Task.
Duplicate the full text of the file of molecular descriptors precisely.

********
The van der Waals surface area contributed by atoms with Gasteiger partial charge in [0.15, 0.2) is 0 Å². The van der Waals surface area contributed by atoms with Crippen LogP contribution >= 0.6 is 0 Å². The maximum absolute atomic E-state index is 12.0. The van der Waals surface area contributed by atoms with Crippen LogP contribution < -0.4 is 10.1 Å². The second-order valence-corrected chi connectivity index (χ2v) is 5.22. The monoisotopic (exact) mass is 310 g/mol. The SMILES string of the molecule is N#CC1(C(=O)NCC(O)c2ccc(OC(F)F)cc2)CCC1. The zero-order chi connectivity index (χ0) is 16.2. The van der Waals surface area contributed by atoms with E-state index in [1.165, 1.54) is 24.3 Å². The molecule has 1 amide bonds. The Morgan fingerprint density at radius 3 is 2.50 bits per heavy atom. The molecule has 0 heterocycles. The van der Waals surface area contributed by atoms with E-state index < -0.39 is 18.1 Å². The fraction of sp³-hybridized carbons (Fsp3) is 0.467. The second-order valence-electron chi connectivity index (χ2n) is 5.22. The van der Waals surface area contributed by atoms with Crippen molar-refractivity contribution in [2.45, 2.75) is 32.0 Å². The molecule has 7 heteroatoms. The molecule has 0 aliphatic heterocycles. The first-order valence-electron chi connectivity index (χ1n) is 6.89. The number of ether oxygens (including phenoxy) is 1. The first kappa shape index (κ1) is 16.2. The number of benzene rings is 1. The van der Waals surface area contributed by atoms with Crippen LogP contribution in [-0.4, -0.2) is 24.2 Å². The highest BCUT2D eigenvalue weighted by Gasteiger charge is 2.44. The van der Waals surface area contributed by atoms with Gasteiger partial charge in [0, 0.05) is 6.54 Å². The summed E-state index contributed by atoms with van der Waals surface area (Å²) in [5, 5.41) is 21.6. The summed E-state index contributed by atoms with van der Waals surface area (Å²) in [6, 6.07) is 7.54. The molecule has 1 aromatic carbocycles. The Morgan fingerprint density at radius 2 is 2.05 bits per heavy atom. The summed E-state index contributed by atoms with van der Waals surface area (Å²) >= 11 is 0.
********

The van der Waals surface area contributed by atoms with Gasteiger partial charge in [0.15, 0.2) is 0 Å². The van der Waals surface area contributed by atoms with Crippen LogP contribution >= 0.6 is 0 Å². The maximum absolute atomic E-state index is 12.0. The van der Waals surface area contributed by atoms with Crippen LogP contribution < -0.4 is 10.1 Å². The second-order valence-corrected chi connectivity index (χ2v) is 5.22. The monoisotopic (exact) mass is 310 g/mol. The SMILES string of the molecule is N#CC1(C(=O)NCC(O)c2ccc(OC(F)F)cc2)CCC1. The zero-order chi connectivity index (χ0) is 16.2. The van der Waals surface area contributed by atoms with E-state index in [1.165, 1.54) is 24.3 Å². The molecule has 1 amide bonds. The Morgan fingerprint density at radius 3 is 2.50 bits per heavy atom. The molecule has 0 heterocycles. The van der Waals surface area contributed by atoms with E-state index < -0.39 is 18.1 Å². The fraction of sp³-hybridized carbons (Fsp3) is 0.467. The second-order valence-electron chi connectivity index (χ2n) is 5.22. The van der Waals surface area contributed by atoms with Crippen molar-refractivity contribution in [2.45, 2.75) is 32.0 Å². The molecule has 7 heteroatoms. The molecule has 0 aliphatic heterocycles. The first-order valence-electron chi connectivity index (χ1n) is 6.89. The number of ether oxygens (including phenoxy) is 1. The first kappa shape index (κ1) is 16.2. The number of benzene rings is 1. The van der Waals surface area contributed by atoms with Crippen LogP contribution in [-0.4, -0.2) is 24.2 Å². The highest BCUT2D eigenvalue weighted by Gasteiger charge is 2.44. The van der Waals surface area contributed by atoms with Gasteiger partial charge in [0, 0.05) is 6.54 Å². The summed E-state index contributed by atoms with van der Waals surface area (Å²) in [5, 5.41) is 21.6. The summed E-state index contributed by atoms with van der Waals surface area (Å²) in [6, 6.07) is 7.54. The molecule has 1 aromatic carbocycles. The Morgan fingerprint density at radius 2 is 2.05 bits per heavy atom. The summed E-state index contributed by atoms with van der Waals surface area (Å²) >= 11 is 0.